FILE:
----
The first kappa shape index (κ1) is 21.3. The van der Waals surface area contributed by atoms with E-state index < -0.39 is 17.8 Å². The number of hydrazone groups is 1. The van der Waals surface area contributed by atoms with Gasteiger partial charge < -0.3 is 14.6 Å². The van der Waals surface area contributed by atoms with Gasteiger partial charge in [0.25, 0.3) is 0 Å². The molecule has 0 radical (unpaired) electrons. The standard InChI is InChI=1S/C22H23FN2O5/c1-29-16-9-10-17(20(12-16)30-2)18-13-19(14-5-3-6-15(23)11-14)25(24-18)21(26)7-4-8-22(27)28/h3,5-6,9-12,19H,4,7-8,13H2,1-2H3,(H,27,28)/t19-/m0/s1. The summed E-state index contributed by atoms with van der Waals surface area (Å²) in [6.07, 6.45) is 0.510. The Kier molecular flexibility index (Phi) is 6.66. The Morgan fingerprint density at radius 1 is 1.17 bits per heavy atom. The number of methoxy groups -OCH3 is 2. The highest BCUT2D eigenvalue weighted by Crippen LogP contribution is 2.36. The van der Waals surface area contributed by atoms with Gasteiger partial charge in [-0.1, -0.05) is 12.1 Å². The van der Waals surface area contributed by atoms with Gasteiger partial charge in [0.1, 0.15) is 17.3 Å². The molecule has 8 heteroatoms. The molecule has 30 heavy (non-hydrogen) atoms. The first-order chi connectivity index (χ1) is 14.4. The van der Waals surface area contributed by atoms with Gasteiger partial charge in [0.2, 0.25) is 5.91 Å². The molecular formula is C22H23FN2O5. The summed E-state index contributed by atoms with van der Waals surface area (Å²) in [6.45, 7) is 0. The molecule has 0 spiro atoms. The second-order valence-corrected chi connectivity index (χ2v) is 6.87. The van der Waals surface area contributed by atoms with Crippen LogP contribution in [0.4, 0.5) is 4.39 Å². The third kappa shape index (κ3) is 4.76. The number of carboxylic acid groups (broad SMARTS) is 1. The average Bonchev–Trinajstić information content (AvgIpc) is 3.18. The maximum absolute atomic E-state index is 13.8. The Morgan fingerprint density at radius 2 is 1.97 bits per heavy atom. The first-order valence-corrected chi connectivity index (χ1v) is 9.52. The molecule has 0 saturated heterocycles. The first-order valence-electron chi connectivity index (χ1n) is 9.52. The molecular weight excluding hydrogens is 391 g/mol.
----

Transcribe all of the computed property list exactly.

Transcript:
The first kappa shape index (κ1) is 21.3. The van der Waals surface area contributed by atoms with E-state index < -0.39 is 17.8 Å². The number of hydrazone groups is 1. The van der Waals surface area contributed by atoms with Gasteiger partial charge < -0.3 is 14.6 Å². The van der Waals surface area contributed by atoms with Gasteiger partial charge in [0.25, 0.3) is 0 Å². The molecule has 0 radical (unpaired) electrons. The standard InChI is InChI=1S/C22H23FN2O5/c1-29-16-9-10-17(20(12-16)30-2)18-13-19(14-5-3-6-15(23)11-14)25(24-18)21(26)7-4-8-22(27)28/h3,5-6,9-12,19H,4,7-8,13H2,1-2H3,(H,27,28)/t19-/m0/s1. The summed E-state index contributed by atoms with van der Waals surface area (Å²) in [6.07, 6.45) is 0.510. The Kier molecular flexibility index (Phi) is 6.66. The Morgan fingerprint density at radius 1 is 1.17 bits per heavy atom. The number of methoxy groups -OCH3 is 2. The highest BCUT2D eigenvalue weighted by Crippen LogP contribution is 2.36. The van der Waals surface area contributed by atoms with Gasteiger partial charge in [-0.1, -0.05) is 12.1 Å². The van der Waals surface area contributed by atoms with Gasteiger partial charge in [0.1, 0.15) is 17.3 Å². The molecule has 8 heteroatoms. The molecule has 30 heavy (non-hydrogen) atoms. The first-order chi connectivity index (χ1) is 14.4. The van der Waals surface area contributed by atoms with Gasteiger partial charge in [0.2, 0.25) is 5.91 Å². The molecular formula is C22H23FN2O5. The summed E-state index contributed by atoms with van der Waals surface area (Å²) in [6.45, 7) is 0. The molecule has 0 spiro atoms. The second-order valence-corrected chi connectivity index (χ2v) is 6.87. The van der Waals surface area contributed by atoms with Crippen LogP contribution in [0.4, 0.5) is 4.39 Å². The third kappa shape index (κ3) is 4.76. The number of carboxylic acid groups (broad SMARTS) is 1. The average Bonchev–Trinajstić information content (AvgIpc) is 3.18. The maximum absolute atomic E-state index is 13.8. The Morgan fingerprint density at radius 2 is 1.97 bits per heavy atom. The first-order valence-corrected chi connectivity index (χ1v) is 9.52. The molecule has 0 saturated heterocycles. The first-order valence-electron chi connectivity index (χ1n) is 9.52. The molecular weight excluding hydrogens is 391 g/mol.